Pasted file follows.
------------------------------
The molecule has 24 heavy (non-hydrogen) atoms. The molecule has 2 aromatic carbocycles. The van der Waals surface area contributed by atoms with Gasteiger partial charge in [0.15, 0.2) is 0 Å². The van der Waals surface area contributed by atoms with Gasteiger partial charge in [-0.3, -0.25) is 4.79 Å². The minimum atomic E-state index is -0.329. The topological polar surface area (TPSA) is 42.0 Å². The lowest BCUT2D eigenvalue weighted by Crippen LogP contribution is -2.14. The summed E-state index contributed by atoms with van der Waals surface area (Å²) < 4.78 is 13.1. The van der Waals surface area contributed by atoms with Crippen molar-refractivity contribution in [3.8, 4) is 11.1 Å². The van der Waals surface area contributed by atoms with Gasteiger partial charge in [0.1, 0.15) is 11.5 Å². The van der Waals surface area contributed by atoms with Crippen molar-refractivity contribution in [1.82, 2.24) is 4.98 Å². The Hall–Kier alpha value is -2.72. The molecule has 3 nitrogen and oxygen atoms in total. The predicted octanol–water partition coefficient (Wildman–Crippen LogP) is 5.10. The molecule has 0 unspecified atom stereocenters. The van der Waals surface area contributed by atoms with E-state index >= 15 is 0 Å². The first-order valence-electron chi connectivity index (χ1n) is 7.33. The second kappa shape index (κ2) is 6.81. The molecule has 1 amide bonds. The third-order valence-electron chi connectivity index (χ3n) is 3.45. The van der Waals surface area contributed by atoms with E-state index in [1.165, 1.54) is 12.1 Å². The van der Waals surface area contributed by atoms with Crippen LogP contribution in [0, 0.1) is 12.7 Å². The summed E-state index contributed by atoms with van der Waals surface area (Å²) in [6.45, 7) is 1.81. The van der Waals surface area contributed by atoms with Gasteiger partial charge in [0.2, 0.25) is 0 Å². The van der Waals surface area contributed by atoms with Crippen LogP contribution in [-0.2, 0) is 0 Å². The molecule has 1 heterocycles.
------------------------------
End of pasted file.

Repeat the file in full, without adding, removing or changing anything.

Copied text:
The molecule has 24 heavy (non-hydrogen) atoms. The molecule has 2 aromatic carbocycles. The van der Waals surface area contributed by atoms with Gasteiger partial charge in [0.15, 0.2) is 0 Å². The van der Waals surface area contributed by atoms with Gasteiger partial charge in [-0.3, -0.25) is 4.79 Å². The minimum atomic E-state index is -0.329. The topological polar surface area (TPSA) is 42.0 Å². The lowest BCUT2D eigenvalue weighted by Crippen LogP contribution is -2.14. The summed E-state index contributed by atoms with van der Waals surface area (Å²) < 4.78 is 13.1. The van der Waals surface area contributed by atoms with Crippen molar-refractivity contribution in [3.8, 4) is 11.1 Å². The van der Waals surface area contributed by atoms with Gasteiger partial charge in [0.1, 0.15) is 11.5 Å². The van der Waals surface area contributed by atoms with Crippen molar-refractivity contribution in [1.82, 2.24) is 4.98 Å². The Hall–Kier alpha value is -2.72. The molecule has 3 nitrogen and oxygen atoms in total. The predicted octanol–water partition coefficient (Wildman–Crippen LogP) is 5.10. The molecule has 0 unspecified atom stereocenters. The van der Waals surface area contributed by atoms with E-state index >= 15 is 0 Å². The first-order valence-electron chi connectivity index (χ1n) is 7.33. The second kappa shape index (κ2) is 6.81. The molecule has 1 amide bonds. The third-order valence-electron chi connectivity index (χ3n) is 3.45. The van der Waals surface area contributed by atoms with E-state index in [1.165, 1.54) is 12.1 Å². The van der Waals surface area contributed by atoms with Crippen LogP contribution in [0, 0.1) is 12.7 Å². The summed E-state index contributed by atoms with van der Waals surface area (Å²) in [6.45, 7) is 1.81. The van der Waals surface area contributed by atoms with Gasteiger partial charge in [0.2, 0.25) is 0 Å². The van der Waals surface area contributed by atoms with Crippen LogP contribution in [-0.2, 0) is 0 Å². The molecule has 1 heterocycles.